Scholz Seals Coalition Deal to Become Next German Chancellor
(Bloomberg) -- Olaf Scholz is set to succeed Angela Merkel as German chancellor after forging an unprecedented alliance that aims to revamp Europe’s largest economy by tackling climate change and promoting digital technologies.
After nearly two months of intense negotiations, Scholz’s center-left Social Democrats said they will present their agreement with the Greens and the pro-business Free Democrats on Wednesday. Details of the coalition deal will be published later, when Scholz and leaders from the other two parties will hold a news conference at 3 p.m. in the German capital.
The deal seals the end of Merkel’s 16-year tenure. During her four terms as chancellor, she became one of the West’s most respected leaders but left the country’s industry exposed to threats from China and changing technologies.
The new government will put climate protection front and center, pushing for investment in new technologies and upgrading Germany’s aging infrastructure. The government plans to exit coal by 2030 -- eight years earlier than planned -- and accelerate the transition to electric vehicles. It’s also likely to become more assertive on the international stage.
The pact secures a majority in the lower house of parliament, which is expected to swear in the new government in early December -- after the parties’ members approve the coalition accord.
Here’s some key proposals based on a preliminary agreement reached last month:
The three-way alliance -- the first time this has been tried on the national level -- creates a ruling melange out of policy priorities spanning aggressive investment in climate protection to raising minimum wages and clamping down on debt spending.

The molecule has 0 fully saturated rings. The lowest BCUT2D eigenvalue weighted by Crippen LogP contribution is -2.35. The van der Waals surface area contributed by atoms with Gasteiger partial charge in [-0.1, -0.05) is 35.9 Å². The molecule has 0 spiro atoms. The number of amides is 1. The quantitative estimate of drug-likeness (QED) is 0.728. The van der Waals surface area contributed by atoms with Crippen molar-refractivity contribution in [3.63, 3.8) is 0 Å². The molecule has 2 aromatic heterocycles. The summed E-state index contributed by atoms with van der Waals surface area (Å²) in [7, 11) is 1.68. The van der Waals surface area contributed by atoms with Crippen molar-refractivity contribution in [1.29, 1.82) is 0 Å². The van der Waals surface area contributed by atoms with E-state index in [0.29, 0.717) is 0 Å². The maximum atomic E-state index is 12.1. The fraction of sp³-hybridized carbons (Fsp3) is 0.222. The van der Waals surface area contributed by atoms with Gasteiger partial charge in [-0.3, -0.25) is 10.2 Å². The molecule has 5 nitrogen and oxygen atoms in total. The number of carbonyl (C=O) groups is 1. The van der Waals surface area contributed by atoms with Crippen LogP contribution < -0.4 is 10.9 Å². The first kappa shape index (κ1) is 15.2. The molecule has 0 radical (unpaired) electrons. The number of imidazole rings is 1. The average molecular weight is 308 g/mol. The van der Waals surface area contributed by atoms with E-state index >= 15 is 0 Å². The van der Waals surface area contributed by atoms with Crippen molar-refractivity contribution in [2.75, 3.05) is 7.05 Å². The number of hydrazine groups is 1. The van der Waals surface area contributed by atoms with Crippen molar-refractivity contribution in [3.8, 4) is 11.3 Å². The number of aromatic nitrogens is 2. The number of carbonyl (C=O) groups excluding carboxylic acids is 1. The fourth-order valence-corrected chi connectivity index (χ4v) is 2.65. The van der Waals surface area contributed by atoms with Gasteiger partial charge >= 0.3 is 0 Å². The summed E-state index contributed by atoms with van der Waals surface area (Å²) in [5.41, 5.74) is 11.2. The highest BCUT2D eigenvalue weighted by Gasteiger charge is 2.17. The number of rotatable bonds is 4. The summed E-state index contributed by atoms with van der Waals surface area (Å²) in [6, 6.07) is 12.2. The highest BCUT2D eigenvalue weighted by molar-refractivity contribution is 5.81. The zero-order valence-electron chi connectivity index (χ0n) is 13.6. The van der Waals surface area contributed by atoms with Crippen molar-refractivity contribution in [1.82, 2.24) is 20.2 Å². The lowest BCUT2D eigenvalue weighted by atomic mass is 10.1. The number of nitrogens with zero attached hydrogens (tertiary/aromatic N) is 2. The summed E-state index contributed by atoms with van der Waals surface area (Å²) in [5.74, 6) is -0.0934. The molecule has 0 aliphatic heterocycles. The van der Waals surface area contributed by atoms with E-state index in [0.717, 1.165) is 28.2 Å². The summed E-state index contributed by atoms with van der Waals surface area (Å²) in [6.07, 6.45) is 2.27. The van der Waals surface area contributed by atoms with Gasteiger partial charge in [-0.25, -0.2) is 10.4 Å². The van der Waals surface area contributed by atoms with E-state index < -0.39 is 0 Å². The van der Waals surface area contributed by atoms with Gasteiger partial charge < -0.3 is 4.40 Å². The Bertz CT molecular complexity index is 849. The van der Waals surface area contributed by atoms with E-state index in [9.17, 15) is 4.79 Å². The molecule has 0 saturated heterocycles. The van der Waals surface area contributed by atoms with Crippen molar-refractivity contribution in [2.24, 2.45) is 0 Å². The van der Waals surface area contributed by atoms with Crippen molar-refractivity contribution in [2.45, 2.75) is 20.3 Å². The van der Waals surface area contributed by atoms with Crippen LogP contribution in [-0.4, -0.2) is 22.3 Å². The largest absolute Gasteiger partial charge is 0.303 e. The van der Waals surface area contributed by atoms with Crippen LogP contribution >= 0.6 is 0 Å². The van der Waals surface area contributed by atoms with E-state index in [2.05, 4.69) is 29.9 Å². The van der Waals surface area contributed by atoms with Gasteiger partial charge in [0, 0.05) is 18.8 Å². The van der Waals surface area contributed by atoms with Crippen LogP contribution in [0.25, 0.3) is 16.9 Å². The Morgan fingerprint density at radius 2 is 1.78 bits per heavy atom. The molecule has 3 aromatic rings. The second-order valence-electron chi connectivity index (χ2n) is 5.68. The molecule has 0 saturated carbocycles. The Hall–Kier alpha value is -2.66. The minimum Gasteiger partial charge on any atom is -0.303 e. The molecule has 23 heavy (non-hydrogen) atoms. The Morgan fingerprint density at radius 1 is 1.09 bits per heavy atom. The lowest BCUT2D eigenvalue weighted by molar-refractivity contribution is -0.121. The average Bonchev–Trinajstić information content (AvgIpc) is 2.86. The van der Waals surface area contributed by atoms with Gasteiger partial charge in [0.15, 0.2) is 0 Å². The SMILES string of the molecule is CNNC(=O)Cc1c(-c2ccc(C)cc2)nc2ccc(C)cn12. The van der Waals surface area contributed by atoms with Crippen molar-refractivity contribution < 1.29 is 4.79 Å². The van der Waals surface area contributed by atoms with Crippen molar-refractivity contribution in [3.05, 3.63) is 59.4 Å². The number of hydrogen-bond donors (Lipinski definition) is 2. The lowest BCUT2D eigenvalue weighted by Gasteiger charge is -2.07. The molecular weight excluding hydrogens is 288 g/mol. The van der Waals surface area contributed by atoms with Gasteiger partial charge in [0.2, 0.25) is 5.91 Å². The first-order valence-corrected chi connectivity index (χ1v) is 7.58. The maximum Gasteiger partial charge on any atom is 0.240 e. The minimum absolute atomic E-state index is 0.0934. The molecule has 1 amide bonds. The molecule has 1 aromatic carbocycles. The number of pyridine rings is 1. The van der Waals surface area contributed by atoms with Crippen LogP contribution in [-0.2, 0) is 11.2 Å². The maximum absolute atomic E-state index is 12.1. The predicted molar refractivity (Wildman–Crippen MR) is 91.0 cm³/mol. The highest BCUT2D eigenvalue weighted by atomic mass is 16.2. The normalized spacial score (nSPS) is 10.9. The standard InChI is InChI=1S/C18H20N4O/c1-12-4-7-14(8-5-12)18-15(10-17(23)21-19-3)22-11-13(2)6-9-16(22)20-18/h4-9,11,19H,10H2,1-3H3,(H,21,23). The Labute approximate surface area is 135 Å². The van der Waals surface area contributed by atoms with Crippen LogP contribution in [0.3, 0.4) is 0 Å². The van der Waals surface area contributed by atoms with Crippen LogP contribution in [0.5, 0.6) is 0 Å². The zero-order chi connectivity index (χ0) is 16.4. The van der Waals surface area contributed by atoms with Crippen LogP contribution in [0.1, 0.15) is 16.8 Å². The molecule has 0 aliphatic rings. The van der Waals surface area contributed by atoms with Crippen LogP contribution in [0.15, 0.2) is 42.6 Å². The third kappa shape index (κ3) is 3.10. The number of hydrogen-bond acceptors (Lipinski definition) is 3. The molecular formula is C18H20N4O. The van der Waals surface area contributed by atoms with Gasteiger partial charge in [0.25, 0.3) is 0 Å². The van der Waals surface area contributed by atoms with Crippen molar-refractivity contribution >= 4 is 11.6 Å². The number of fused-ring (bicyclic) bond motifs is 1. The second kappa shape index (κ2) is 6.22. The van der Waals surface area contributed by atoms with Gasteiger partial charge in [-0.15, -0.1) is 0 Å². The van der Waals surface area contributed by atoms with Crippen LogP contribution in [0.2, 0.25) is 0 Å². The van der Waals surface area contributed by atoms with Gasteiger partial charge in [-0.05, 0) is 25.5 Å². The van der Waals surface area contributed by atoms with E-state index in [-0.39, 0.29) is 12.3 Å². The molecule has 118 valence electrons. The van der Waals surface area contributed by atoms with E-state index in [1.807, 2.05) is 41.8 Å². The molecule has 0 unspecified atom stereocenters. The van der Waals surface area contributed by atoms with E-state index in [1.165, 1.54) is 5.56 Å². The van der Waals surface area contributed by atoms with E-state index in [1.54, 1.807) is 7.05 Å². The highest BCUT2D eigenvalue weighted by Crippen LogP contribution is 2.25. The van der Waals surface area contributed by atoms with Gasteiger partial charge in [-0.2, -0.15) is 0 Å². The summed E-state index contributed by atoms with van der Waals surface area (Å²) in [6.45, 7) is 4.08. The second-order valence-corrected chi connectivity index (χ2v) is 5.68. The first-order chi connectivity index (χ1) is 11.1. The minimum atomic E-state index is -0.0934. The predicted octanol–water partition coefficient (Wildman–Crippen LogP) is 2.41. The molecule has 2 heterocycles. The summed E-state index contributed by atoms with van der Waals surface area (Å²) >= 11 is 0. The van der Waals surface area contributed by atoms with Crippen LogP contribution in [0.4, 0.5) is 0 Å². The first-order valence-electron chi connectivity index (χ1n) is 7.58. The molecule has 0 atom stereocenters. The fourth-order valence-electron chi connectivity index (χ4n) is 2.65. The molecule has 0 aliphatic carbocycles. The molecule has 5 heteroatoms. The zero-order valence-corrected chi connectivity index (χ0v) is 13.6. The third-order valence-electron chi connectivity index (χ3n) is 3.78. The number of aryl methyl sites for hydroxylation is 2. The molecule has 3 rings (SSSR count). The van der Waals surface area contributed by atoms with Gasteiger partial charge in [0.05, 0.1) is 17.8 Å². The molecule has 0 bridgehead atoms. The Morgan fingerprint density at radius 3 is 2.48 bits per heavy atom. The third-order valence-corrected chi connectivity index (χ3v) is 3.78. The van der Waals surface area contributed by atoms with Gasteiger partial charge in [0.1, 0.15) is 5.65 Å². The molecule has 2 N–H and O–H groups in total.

The new government will have little time to settle in. Germany’s Covid-19 outbreak is surging out of control, geopolitical tensions are escalating over Russia’s military buildup on its border with Ukraine, and the European Union is battling with the fallout from Brexit and disputes on its eastern flank.
Scholz, a low-key pragmatist in Merkel’s mold, has years of experience as finance minister, mayor of Hamburg and an SPD heavyweight dating back to Gerhard Schroeder’s chancellorship. Many of his potential cabinet members are untested, and the parties’ disparate positions create plenty of scope for bickering.
FDP Chairman Christian Lindner, an advocate for fiscal discipline, is slated to become finance minister, according to a preliminary list of cabinet posts obtained by Bloomberg on Monday.
Robert Habeck -- the co-leader of the Greens who campaigned on ambitious spending to upgrade German industry and infrastructure -- is expected to become a “super minister” overseeing the economy along with climate and energy policy.
Germany could also quickly take a different tone on the global stage. Annalena Baerbock is in line to become Germany’s first female foreign minister. The Greens’ former chancellor candidate has called for the country to take a more assertive role, has repeatedly criticized China for human rights violations and opposes Russia’s Nord Stream 2 gas pipeline.
The posts, which are filled by the parties, may not be officially announced until later.
While Germany’s system of coalition governments promotes stability, the new government is about as big a break as possible after 16 years under Merkel. Her Christian Democratic-led bloc is being relegated to the opposition for only the third time since World War II.
While the market-oriented FDP has traditionally played a kingmaker role, the Greens have only served in federal government once before -- under Schroeder from 1998 to 2005 -- and its members have high expectations.
Scholz’s alliance has come together quickly by German standards, especially considering the policy differences. The Social Democrats narrowly beat Merkel’s conservatives in the Sept. 26 election, and the fragmented political landscape left little alternative to forming a government.
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